It was dark when I left Cleveland; it was dark when I arrived in Fairbanks; it was dark when I started the training class; it was dark when I finished; it was dark when I boarded my flight to come home; and it was dark when I landed. It was three days without daylight. This was my exotic trip.

Perhaps it should be noted that the inexperienced, “excited young salesperson” I spoke of now sits as the EVP of Marketing for IIL. And yes, she still sends me to “exotic” places.

Moral: The word “exotic” is a state of mind. It means different things to different people. For a salesperson trying to make a sale, the definition of the word “exotic” defies any description that you would find in a dictionary and is frequently used to motivate speakers to accept an assignment.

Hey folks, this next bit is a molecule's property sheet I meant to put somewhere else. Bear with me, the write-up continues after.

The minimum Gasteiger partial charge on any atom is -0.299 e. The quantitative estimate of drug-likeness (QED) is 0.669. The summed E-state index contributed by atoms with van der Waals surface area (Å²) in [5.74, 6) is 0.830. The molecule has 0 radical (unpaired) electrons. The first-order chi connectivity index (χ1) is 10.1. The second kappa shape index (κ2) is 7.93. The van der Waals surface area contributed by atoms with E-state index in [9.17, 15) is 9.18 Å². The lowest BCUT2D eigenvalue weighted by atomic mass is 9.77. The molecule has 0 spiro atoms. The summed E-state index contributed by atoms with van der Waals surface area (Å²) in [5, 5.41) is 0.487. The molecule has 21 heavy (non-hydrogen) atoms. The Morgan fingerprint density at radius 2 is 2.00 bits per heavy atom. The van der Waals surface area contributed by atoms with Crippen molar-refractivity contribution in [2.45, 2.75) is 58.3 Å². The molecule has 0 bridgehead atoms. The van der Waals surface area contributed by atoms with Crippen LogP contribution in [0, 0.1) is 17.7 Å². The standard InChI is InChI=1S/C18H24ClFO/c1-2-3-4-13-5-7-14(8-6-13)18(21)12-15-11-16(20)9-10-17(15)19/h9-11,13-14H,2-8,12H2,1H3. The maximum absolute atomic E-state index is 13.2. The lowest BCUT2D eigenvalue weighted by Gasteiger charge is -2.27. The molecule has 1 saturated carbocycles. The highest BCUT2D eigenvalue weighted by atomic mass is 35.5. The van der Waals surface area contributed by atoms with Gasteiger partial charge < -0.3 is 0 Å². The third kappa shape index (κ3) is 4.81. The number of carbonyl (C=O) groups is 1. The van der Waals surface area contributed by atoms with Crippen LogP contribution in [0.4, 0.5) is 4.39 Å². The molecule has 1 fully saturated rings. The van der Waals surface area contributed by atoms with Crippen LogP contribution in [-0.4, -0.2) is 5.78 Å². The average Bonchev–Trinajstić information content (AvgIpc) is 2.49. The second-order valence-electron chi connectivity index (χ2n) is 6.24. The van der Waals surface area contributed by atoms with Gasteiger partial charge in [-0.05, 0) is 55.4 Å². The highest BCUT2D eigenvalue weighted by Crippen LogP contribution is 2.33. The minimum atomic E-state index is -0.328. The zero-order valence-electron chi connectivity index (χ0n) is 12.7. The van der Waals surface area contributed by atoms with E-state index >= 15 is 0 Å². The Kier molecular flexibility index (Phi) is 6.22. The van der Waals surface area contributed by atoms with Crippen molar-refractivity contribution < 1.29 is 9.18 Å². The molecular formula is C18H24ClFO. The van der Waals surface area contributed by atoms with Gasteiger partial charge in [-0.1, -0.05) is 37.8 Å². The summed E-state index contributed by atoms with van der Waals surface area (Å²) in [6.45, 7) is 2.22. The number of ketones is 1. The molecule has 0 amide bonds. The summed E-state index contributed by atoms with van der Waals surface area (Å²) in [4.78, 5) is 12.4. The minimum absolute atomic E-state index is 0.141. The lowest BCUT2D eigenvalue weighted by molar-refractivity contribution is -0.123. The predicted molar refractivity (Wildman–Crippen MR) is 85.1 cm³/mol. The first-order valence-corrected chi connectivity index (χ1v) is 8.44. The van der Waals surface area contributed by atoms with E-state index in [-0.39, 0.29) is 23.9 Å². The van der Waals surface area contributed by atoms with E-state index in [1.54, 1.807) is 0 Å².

Pleasurable Moment #2: Your travel arrangements will work out exactly as planned.

I was about to embark on a long-awaited trip to conduct seminars in three European cities, beginning in Amsterdam. I flew from Cleveland to JFK Airport in New York, and then to Amsterdam for the first seminar. Sadly, as I arrived in Amsterdam my luggage arrived in Providence, Rhode Island. All I had was my laptop.

The airline promised me they would get my luggage to me within two days. That didn’t help much because the seminar would be over and I would be on my way to another city. But at least I had my laptop. I checked into the hotel, and when the receptionist asked where my luggage was I told him that I had inflatable clothing and it was packed away neatly in my laptop. I think you can figure out what happened for the rest of my journey.